Forum for Science, Industry and Business

Sponsored by:     3M 
Search our Site:

 

Catastrophic flooding changes the course of British history

19.07.2007
A catastrophic megaflood separated Britain from France hundreds of thousands of years ago, changing the course of British history, according to research published in the journal Nature today.

The study, led by Sanjeev Gupta and Jenny Collier from Imperial College London, has revealed spectacular images of a huge valley tens of kilometres wide and up to 50 metres deep carved into chalk bedrock on the floor of the English Channel.

Using high-resolution sonar waves the team captured images of a perfectly preserved submerged world in the channel basin. The maps highlight deep scour marks and landforms which were created by torrents of water rushing over the exposed channel basin.

To the north of the channel basin was a lake which formed in the area now known as the southern North Sea. It was fed by the Rhine and Thames, impounded to the north by glaciers and dammed to the south by the Weald-Artois chalk ridge which spanned the Dover Straits.

It is believed that a rise in the lake level eventually led to a breach in the Weald-Artois ridge, carving a massive valley along the English Channel, which was exposed during a glacial period.

At its peak, it is believed that the megaflood could have lasted several months, discharging an estimated one million cubic metres of water per second. This flow was one of the largest recorded megafloods in history and could have occurred 450,000 to 200,000 years ago.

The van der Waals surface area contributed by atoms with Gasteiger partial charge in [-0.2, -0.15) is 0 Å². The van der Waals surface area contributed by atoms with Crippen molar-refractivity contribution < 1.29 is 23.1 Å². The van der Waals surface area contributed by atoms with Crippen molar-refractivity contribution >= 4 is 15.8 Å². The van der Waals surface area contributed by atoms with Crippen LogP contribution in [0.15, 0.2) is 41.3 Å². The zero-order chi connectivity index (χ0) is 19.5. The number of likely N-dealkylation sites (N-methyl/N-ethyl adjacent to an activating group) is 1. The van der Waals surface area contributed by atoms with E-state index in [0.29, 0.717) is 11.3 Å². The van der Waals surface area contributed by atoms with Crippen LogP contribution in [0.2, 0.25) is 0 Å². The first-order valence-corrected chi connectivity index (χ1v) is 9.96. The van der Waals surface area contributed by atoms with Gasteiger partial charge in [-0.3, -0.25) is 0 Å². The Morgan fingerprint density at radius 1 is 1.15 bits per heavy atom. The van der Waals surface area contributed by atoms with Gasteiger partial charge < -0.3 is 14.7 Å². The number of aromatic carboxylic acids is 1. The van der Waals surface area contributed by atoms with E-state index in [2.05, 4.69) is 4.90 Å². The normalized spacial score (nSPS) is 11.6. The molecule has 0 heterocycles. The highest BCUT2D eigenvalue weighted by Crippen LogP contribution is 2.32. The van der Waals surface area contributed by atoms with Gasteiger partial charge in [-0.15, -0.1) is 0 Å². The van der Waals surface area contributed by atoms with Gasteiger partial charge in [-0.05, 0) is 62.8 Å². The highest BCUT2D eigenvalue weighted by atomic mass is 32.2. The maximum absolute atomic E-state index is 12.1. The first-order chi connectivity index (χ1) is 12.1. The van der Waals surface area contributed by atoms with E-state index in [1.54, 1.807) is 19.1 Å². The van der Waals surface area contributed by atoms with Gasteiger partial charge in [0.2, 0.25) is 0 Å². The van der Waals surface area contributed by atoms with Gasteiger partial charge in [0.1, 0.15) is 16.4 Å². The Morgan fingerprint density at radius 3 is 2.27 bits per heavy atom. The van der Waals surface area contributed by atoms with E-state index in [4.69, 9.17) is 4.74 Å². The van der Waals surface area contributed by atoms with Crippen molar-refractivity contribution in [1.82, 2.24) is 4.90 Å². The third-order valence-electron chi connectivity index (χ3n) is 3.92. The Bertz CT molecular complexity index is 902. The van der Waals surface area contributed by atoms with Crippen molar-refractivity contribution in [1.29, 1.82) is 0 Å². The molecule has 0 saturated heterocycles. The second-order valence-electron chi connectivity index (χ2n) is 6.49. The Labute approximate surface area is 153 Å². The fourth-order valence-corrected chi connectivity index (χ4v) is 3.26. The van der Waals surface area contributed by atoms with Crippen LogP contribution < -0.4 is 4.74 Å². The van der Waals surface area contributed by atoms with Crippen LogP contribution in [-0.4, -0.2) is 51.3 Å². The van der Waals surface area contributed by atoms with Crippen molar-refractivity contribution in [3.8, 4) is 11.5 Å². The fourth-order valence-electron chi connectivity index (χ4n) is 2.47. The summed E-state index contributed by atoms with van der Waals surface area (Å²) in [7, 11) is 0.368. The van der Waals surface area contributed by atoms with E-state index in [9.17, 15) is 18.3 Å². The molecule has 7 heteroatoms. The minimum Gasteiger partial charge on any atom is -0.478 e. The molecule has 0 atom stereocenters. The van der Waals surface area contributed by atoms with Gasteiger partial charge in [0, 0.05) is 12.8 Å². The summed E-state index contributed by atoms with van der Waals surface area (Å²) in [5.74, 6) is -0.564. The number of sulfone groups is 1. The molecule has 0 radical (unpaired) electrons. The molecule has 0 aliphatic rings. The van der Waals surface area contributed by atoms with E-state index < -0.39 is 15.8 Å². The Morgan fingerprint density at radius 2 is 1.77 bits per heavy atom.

The researchers believe the breach of the ridge, and subsequent flooding, reorganised the river drainages in north-west Europe by re-routing the combined Rhine-Thames River through the English Channel to form the Channel River.

The breach and permanent separation of the UK also affected patterns of early human occupation in Britain. Researchers speculate that the flooding induced changes in topography creating barriers to migration which led to a complete absence of humans in Britain 100,000 years ago.

Dr Sanjeev Gupta, from the Department of Earth Science & Engineering at Imperial said: “This prehistoric event rewrites the history of how the UK became an island and may explain why early human occupation of Britain came to an abrupt halt for almost 120 thousand years.”

Project collaborator, Dr Jenny Collier, also from the Department of Earth Science & Engineering, speculates on the potential for future discoveries on the continental shelves.

“The preservation of the landscape on the floor of the English Channel, which is now 30-50 m below sea-level, is far better than anyone would have expected. It opens the way to discover a host of processes that shaped the development of north-west Europe during the past million years or so,” said Dr Collier.

The Imperial research team collaborated with the UK Hydrographic Office and the Maritime Coastguard Agency (MCA) on the project. Data collected by the MCA and archived by the Hydrographic Office was originally sourced for civil safety at sea.

Colin Smith | alfa
Further information:
http://www.imperial.ac.uk

More articles from Earth Sciences:

nachricht NASA examines Peru's deadly rainfall
24.03.2017 | NASA/Goddard Space Flight Center

nachricht Steep rise of the Bernese Alps
24.03.2017 | Universität Bern

All articles from Earth Sciences >>>

The most recent press releases about innovation >>>

Die letzten 5 Focus-News des innovations-reports im Überblick:

Im Focus: Giant Magnetic Fields in the Universe